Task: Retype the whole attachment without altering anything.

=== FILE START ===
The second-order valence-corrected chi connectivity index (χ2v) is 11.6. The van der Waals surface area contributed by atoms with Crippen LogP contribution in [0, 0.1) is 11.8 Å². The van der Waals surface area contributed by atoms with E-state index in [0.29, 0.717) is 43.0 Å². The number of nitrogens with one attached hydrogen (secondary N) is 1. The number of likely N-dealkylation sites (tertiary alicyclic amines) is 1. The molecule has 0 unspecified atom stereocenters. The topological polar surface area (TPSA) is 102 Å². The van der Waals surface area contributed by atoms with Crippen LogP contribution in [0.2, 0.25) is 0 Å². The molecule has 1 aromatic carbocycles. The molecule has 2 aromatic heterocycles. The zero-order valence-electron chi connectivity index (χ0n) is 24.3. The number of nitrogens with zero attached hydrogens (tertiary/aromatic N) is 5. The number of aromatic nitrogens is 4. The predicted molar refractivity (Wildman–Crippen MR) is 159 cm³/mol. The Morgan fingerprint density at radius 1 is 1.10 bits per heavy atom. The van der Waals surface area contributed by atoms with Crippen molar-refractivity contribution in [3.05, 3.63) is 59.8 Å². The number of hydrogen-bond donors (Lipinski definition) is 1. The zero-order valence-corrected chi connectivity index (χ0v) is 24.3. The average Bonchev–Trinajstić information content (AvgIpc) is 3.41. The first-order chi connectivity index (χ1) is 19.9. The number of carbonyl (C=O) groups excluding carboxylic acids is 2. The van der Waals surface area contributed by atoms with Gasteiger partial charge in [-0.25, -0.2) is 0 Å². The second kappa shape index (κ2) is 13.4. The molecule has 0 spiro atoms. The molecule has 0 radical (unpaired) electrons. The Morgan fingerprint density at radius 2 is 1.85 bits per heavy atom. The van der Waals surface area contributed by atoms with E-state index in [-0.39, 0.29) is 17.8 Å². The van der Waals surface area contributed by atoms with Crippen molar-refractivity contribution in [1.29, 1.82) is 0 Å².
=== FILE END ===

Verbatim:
The second-order valence-corrected chi connectivity index (χ2v) is 11.6. The van der Waals surface area contributed by atoms with Crippen LogP contribution in [0, 0.1) is 11.8 Å². The van der Waals surface area contributed by atoms with E-state index in [0.29, 0.717) is 43.0 Å². The number of nitrogens with one attached hydrogen (secondary N) is 1. The number of likely N-dealkylation sites (tertiary alicyclic amines) is 1. The molecule has 0 unspecified atom stereocenters. The topological polar surface area (TPSA) is 102 Å². The van der Waals surface area contributed by atoms with Crippen LogP contribution in [0.2, 0.25) is 0 Å². The molecule has 1 aromatic carbocycles. The molecule has 2 aromatic heterocycles. The zero-order valence-electron chi connectivity index (χ0n) is 24.3. The number of nitrogens with zero attached hydrogens (tertiary/aromatic N) is 5. The number of aromatic nitrogens is 4. The predicted molar refractivity (Wildman–Crippen MR) is 159 cm³/mol. The Morgan fingerprint density at radius 1 is 1.10 bits per heavy atom. The van der Waals surface area contributed by atoms with Crippen molar-refractivity contribution in [3.05, 3.63) is 59.8 Å². The number of hydrogen-bond donors (Lipinski definition) is 1. The zero-order valence-corrected chi connectivity index (χ0v) is 24.3. The average Bonchev–Trinajstić information content (AvgIpc) is 3.41. The first-order chi connectivity index (χ1) is 19.9. The number of carbonyl (C=O) groups excluding carboxylic acids is 2. The van der Waals surface area contributed by atoms with Gasteiger partial charge in [-0.25, -0.2) is 0 Å². The second kappa shape index (κ2) is 13.4. The molecule has 0 spiro atoms. The molecule has 0 radical (unpaired) electrons. The Morgan fingerprint density at radius 2 is 1.85 bits per heavy atom. The van der Waals surface area contributed by atoms with E-state index in [-0.39, 0.29) is 17.8 Å². The van der Waals surface area contributed by atoms with Crippen molar-refractivity contribution in [1.29, 1.82) is 0 Å².